Skip to main content

Advertisement

Translation and cross-cultural adaptation of the European Health Literacy Survey Questionnaire, HLS-EU-Q16: the Icelandic version

Abstract

Background

Health literacy (HL) is defined as the knowledge and competences of people to meet the complex demands of health in modern society. It is an important factor in ensuring positive health outcomes, yet Iceland is one of many countries with limited knowledge of HL and no valid HL measurement. The aim of this study was to translate the European Health Literacy Survey Questionnaire- short version (HLS-EU-Q16) into Icelandic, adapt the version, explore its psychometric properties and establish preliminary norms.

Methods

The HLS-EU-Q16 translation model included three steps: 1) translation-back-translation of HLS-EU-Q16 including specialists’ review (n = 6); 2) cognitive interviewing of lay people (n = 17); and 3) psychometric analysis with survey participants. The HLS-EU-Q16 includes 16 items, with scores ranges from zero (low/no HL) to 16 (high HL). Statistics included were descriptive, internal consistency measured by Cronbach’s α, exploratory factor analysis, and multivariate linear regression.

Results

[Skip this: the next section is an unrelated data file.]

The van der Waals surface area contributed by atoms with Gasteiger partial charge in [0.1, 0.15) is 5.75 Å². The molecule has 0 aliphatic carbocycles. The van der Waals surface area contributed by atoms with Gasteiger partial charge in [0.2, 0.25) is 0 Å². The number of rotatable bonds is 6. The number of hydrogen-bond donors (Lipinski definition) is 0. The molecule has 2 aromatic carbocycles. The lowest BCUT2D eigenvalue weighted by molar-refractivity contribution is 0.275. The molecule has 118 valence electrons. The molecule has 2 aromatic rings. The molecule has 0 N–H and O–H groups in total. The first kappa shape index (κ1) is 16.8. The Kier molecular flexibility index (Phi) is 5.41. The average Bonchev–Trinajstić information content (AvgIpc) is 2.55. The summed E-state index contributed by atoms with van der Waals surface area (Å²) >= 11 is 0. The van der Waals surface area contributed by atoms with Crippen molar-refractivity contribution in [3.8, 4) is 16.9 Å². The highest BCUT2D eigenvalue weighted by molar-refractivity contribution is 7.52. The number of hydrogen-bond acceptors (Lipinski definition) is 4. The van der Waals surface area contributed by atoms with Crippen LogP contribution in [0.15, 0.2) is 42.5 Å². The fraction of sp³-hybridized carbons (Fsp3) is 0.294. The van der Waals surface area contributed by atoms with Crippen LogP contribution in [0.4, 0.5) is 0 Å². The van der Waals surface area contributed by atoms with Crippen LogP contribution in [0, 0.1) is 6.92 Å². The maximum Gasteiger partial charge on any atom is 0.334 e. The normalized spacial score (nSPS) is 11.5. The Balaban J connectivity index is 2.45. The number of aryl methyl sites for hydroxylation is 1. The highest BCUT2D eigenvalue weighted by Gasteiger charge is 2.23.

After the translation and cognitive interviewing, 11 of the HLS-EU-Q16 items were reworded to adapt the instrument to Icelandic culture while maintaining their conceptual objectives. Survey participants were 251. Internal consistency of the translated and adapted instrument was α = .88. Four factors with eigenvalues > 1.0 explained 62.6% of variance. Principal component analysis with Oblimin rotation presented four latent constructs, “Processing and Using Information from the Doctor” (4 items, α = .77), “Processing and Using Information from the Family and Media” (4 items, α = .85), “Processing Information in Connection to Healthy Lifestyle” (5 items, α = .76), and “Finding Information about Health Problems/Illnesses” (3 items, α = .73). Lower self-rated health was an independent predictor of lower HL (β = −.484, p = .008). Preliminary norms for HL ranged from five to 16 (M 13.7, SD ± 2.6) with 72.5% with sufficient HL (score 13–16), 22% with problematic HL (score 9–12) and 5.5% with inadequate HL (score 0–8).